Frontal Brain Asymmetry and the Trajectory of Shyness Across the Early School Years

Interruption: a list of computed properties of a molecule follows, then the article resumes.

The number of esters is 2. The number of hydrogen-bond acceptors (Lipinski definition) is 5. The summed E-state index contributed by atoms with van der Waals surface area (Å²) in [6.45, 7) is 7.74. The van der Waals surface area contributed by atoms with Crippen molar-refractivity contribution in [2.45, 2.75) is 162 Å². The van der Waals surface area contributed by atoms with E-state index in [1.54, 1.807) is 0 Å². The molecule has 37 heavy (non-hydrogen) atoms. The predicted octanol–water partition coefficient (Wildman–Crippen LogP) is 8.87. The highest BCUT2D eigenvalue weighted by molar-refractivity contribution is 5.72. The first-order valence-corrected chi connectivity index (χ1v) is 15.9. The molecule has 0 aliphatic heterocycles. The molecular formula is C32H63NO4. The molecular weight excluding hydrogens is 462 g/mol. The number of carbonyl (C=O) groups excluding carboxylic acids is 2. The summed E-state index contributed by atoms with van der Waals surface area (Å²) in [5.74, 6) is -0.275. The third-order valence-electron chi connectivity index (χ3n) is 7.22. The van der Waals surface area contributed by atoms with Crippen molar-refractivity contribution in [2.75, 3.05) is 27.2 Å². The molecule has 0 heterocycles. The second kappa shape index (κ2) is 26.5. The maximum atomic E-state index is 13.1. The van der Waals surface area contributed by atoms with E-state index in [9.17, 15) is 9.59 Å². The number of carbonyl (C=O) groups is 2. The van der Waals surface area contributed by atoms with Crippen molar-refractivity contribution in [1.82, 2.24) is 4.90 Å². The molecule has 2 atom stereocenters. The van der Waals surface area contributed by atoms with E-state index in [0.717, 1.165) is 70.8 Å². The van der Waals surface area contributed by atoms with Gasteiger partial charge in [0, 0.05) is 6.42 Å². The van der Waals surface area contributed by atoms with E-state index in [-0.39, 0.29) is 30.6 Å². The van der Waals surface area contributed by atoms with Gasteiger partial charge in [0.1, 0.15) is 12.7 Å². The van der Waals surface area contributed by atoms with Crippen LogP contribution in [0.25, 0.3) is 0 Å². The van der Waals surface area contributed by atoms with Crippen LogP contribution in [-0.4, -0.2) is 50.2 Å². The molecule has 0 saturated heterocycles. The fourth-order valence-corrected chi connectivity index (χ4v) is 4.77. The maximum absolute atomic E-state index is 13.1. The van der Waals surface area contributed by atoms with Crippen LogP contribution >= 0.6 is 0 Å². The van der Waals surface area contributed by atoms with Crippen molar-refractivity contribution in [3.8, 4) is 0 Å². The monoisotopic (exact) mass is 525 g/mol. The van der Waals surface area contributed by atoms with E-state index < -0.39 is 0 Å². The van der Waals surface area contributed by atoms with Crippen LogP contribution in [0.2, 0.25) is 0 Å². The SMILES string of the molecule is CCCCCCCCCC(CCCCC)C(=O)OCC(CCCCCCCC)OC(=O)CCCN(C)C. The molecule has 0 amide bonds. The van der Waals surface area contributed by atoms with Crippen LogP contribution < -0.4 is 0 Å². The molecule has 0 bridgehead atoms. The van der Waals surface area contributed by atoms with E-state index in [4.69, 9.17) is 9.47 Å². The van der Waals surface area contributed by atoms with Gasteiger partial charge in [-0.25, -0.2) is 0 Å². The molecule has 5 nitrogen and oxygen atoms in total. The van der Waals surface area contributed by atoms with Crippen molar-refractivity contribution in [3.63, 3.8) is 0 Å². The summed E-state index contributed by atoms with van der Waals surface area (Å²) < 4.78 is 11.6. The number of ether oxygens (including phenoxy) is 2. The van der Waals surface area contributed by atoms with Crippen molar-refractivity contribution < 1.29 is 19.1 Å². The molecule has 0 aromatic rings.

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Although resting right frontal electroencephalogram (EEG) asymmetry has been linked to avoidance and withdrawal-related behaviors such as shyness in previous cross-sectional studies, relatively little research has examined the influence of frontal brain electrical activity on the development of shyness in children using a prospective, longitudinal study design. Here, we tested whether resting frontal EEG asymmetry predicted the trajectory of children's shyness across five assessments. Children were enrolled in the study during the summer prior to grade 1 (N = 37; Mage = 6.39 years, S.D. = 0.15 years), at which time resting frontal EEG activity and maternal report of children's shyness were collected. Mothers then reported on their child's shyness over another four follow-up assessments, spanning 2 years (winter of grade 1, summer prior to grade 2 entry, winter of grade 2, and summer prior to grade 3). Growth curve analysis revealed that children displaying greater relative right frontal EEG activity had lower levels of shyness relative to children exhibiting greater relative left frontal EEG activity at study enrollment (i.e., age 6), but displayed statistically significant linear increases in shyness across time, with the highest levels of shyness by the summer prior to grade 3 (i.e., age 8). There was, however, no relation between left frontal EEG asymmetry and change in shyness across time. These preliminary findings suggest that right frontal EEG asymmetry may reflect a biological diathesis for the growth of shyness during the early school years.
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